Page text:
How does Serena's behavior during USO Final compare to McEnroe during 1990 AO?

  • Serena's behavior was worse

    Votes: 88 58.3%
  • McEnroe's behavior was worse

    Votes: 38 25.2%
  • Both behaved about the same

    Votes: 25 16.6%

  • Total voters
    151
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tenisdecente

Hall of Fame
If you can give me an example of a higher level of abuse, I'm with you 100%.

Things like a threat, swearing at him, thing to me that is a real verbal abuse
Well, maybe you missed the part where Serena told him he wont be ever in another match of her. I dont know what you qualify as verbal abuse, but for starters, yelling is a verbal abuse basically in any civilzed society. So your defense is poorer than Karlovic's one
 
Truly shocking moment when the champion is disconsolate and the "loser" is basking in adulation. She's done this before with Kim Clijsters, and what does it say about the "Nu York" crowds. Ramos just followed the rules to the T. You can argue about him being a bit clerical, but Serena had no business calling him names and then arguing with the "mother" and then even worse, the gender card into this, which was totally irrelevant. Its shocking that for someone who has won 20+ Grand Slam titles and is universally acknowledged as the greatest player in the women's game, there is total absence of a philosophical attitude and a quiet demeanour that should first reflect on her poor performance in set-1 instead of raving and ranting.
If she doesn't play at the US Open next year, she won't be missed.
 

ohplease

Professional
The penalties have to escalate. From memory McEnroe miscalculated at the AO in 1991 when he thought he would be penalised the set, but the next step up from a game penalty is the match.
Here's the thing - McEnroe claimed at the time that he was caught out then because there had just recently been a rule change that removed the set penalty and instead now went from game penalty directly to default. Notably, for all of McEnroe's history of bad behavior, he was never defaulted like that again. He learned from that experience.

Serena was already given a point penalty that cost her a semifinal victory against Clijsters at this very tournament in 2009. It's not like she hasn't been on this road before. Regardless of the umpires style of managing a match, if you're already on the road of escalating consequences, your behavior needs to get in line with the person who has the power to penalize you. Doesn't mean it's fair - but it definitely means you need to recognize that this is possible if you don't want to get tossed.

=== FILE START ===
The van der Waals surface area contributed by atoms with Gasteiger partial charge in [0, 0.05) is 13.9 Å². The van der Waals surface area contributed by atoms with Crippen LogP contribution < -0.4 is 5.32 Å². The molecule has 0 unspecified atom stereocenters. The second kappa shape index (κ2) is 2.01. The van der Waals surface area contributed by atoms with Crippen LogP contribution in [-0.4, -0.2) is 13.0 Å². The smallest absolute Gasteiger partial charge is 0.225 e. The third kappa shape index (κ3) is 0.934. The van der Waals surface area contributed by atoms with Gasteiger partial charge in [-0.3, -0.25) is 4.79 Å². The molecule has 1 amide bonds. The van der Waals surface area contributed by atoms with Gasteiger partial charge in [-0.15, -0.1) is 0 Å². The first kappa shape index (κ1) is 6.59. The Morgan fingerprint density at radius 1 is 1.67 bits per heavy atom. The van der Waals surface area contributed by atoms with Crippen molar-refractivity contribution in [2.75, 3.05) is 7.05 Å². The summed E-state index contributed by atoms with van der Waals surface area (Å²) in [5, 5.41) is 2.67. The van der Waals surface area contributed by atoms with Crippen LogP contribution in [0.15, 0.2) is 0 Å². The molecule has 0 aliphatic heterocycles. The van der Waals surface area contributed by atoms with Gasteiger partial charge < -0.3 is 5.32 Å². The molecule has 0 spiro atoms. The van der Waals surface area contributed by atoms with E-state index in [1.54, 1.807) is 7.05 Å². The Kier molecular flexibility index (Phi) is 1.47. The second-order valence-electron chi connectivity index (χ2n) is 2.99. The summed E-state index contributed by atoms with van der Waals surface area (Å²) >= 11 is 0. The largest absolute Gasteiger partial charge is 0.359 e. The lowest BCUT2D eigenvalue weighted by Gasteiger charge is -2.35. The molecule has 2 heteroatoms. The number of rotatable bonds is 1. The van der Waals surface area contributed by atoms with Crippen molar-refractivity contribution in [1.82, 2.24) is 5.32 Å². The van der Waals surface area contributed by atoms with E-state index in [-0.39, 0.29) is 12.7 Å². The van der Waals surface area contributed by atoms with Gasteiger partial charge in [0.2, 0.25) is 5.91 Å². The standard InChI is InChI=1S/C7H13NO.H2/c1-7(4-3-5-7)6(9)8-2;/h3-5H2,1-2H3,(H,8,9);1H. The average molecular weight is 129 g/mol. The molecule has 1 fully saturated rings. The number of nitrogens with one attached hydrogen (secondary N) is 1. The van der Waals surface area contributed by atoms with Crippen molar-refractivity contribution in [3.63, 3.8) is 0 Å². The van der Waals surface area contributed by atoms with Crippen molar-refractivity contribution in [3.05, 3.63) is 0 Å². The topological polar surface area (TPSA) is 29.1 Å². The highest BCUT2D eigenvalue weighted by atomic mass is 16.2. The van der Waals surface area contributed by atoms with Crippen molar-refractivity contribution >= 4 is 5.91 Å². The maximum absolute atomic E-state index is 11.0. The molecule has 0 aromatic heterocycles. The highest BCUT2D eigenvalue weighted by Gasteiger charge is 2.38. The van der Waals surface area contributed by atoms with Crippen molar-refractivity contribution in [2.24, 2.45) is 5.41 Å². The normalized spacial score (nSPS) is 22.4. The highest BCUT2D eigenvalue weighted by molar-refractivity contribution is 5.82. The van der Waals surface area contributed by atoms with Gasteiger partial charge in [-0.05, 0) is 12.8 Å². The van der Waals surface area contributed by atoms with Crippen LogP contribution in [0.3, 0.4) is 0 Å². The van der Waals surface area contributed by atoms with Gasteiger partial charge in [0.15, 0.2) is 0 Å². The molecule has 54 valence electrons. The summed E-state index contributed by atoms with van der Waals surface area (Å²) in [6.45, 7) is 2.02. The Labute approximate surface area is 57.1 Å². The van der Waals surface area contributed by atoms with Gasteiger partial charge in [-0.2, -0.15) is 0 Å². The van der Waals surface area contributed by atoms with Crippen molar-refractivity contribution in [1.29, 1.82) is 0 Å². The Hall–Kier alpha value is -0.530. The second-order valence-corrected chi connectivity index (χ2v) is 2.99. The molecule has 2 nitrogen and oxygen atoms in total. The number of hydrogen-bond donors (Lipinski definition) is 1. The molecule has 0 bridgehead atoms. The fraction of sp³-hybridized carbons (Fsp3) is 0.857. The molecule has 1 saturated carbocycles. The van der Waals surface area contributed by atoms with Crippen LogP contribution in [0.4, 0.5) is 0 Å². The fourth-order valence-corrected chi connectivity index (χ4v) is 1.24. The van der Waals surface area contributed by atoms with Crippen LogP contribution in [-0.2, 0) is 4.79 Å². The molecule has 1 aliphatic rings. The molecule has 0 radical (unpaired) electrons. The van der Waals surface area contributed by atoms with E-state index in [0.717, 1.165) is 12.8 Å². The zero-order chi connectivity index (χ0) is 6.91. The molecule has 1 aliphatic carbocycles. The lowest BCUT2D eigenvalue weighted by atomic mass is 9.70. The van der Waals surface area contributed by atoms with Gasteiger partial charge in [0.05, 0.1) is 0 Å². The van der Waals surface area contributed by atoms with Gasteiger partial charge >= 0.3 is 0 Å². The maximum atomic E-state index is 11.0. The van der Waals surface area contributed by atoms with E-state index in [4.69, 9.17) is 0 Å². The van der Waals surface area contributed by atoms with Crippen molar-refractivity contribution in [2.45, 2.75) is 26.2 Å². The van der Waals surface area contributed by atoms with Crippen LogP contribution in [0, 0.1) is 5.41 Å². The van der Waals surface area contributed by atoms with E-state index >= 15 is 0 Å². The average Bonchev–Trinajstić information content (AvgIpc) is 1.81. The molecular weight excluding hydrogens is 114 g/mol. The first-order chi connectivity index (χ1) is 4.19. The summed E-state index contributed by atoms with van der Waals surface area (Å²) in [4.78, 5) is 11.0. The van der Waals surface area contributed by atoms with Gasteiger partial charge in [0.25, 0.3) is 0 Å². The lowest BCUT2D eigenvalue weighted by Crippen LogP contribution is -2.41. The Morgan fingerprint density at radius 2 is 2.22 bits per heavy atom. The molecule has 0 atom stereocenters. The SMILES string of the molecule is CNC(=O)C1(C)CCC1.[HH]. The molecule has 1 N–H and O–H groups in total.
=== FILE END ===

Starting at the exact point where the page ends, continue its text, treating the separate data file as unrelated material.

Consider technical fouls in the NBA. Those aren't handed out fairly either. Still, players know that if they've got one, they only need one more to get tossed. Do they keep arguing? Rarely. But for the most part they adjust their play/aggression to help out their cause. Across all sports - managing officiating is as much a part of the game as managing game flow, managing your opponent, managing the crowd, etc.

Everybody else berates umpires, everybody else coaches, everybody else smashes rackets, women are officiated differently, etc. etc. etc. - all of that can be true or not true. Regardless, none of that means anything in the context of trying to win the match in front of you today. If the officiating represents a problem for you today, minutes long tirades are not at all helping you solve that problem. You can't win this match and solve sexism/fix tennis' rulebook at the same time. Especially if you're getting dunked on by your opponent.

Congrats to Osaka - she was winning that match going away, even with the crowd, even with the drama. Whether Serena intends to disrupt her opponents with drama or not, this has happened often enough in her career that in the same way it's not surprising that drama can sometimes turns matches around for her, it's also not surprising that she winds up on the wrong side of the equation multiple times, either. The USTA will likely learn from this. The umpire will likely learn from this. Osaka will learn from this. Serena has lived though almost this exact scenario before and didn't learn then - it's not likely she'll learn now, either.
 
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Deleted member 754093

Guest
She is in the wrong to. But you don't throw a code violation into a slam final, in front to 30,000 people for a hand gesture. PERIOD. You are asking for a problem, no matter what the player says good or bad. Many people always look at the end of an incident. They don't really look back at the beginning.
It was blatant coaching, and she knew it. She didn't deny that she had seen it. She specifically said "it was only a thumbs up," not "I didn't even see what he was doing."

The chair ump was in the right. Period. It's unfair to Osaka to let that slide. And for Serena, it's not even a point penalty -- it's a warning. Clearly it didn't "warn" her about anything. At the end of the day, she still made a conscious choice to lose her cool, and in 20 years of playing the game, she should know better.
 

merwy

Legend
Agree on every point. Only want to point out that I don't care about her breaking a racket. Tennis is very mentally tough sport. I'd probably break rackets regularly if someone else paid for them.
 
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sovertennis

Professional
Can someone fill me in on the daughter jokes? Why is everyone mentioning serena' daughter?
TV commercials heralding Serena's motherhood and her post-partum comeback, and the endless reminders from Chrissy, Mary Jo, Chris McEndry et al at ESPN. For the entire two weeks of the USO, the praise never stopped from that crew.